The Biden-Harris administration has announced a plan to restart the Cancer Moonshot initiative, which President Joe Biden first launched as vice president of the Obama administration in 2016.
The Biden-Harris administration has announced a plan to restart the Cancer Moonshot initiative, which President Joe Biden first launched as vice president of the Obama administration in 2016, according to a White House press briefing that was hosted today.1
Key tenets of the plan include efforts to increase screening rates, address inequity, fast-track clinical trials, and support advances like the use of mRNA to target cancer to reduce the age-adjusted death rate from cancer by at least 50% over the next 25 years and improve the experience of people and their families living with and surviving cancer.2
Since the inception of the Cancer Moonshot program in 2016, the National Cancer Institute has created initiatives to further research in immuno-oncology, cancer drug sensitivity and resistance, pediatric cancers, patient engagement, cancer health disparities, and clinical implementation science, and funded the Human Tumor Atlas Network, resulting in more than 70 initiatives, 240 new projects, and 69 million hours of analysis between 2013 and 2020 in the data sharing ecosystem, with over 70,000 users every month.3
“[Because of] the progress over the last 25 years the death rate has fallen by more than 25%, but despite the progress of lives extended and lives saved cancer is still the number 2 cause of death in America,” President Joe Biden said in the press briefing.4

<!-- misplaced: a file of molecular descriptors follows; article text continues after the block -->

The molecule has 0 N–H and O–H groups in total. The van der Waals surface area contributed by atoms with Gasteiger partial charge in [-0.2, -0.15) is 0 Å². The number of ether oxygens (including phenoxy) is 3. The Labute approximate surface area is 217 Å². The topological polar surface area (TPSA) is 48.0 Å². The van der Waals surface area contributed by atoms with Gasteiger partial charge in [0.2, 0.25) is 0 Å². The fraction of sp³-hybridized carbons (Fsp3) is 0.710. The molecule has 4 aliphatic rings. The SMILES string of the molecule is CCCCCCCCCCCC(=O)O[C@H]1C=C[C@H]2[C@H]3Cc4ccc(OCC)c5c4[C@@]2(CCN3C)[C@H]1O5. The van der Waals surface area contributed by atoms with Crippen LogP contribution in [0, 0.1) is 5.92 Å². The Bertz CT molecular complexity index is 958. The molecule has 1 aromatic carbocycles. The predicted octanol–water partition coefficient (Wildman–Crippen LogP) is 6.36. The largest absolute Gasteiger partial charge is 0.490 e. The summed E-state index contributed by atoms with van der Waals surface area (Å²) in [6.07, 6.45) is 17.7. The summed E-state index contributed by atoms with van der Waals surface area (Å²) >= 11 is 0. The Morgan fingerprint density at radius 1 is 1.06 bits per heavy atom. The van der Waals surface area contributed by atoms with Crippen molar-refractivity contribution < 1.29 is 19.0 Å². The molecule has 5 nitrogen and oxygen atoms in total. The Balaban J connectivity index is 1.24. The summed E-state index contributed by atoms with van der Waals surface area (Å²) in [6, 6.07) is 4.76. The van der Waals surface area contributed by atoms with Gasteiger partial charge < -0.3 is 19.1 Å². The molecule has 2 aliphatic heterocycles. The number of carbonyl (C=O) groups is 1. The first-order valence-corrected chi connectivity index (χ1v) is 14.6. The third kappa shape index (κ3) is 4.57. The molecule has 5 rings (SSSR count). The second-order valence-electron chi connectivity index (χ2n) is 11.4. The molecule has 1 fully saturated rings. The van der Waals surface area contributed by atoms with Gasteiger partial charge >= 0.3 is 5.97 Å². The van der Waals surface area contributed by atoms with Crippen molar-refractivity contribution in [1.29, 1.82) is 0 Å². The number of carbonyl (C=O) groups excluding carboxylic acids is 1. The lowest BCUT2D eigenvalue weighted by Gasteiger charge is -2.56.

“We called for a Moonshot 2.0 because we desperately need it,” David B. Agus, CEO of the Lawrence J. Ellison Institute for Transformative Medicine and lead author of an editorial published in Lancet Oncology calling for another moonshot effort said.1
Under the new plan, the Cancer Moonshot will:
“We know that the best way to deal with cancer is to prevent it or detect it before it has spread and become extremely dangerous. We know that cancer screenings save lives. It’s also critical that we develop better methods for screening such as circulating tumor DNA and define better who is at risk so we can personalize prevention as we have been personalizing therapy,” Ben Neel, MD, PhD, director of NYU Langone Health’s Perlmutter Cancer Center, said in a statement in response to the significance of the announcement.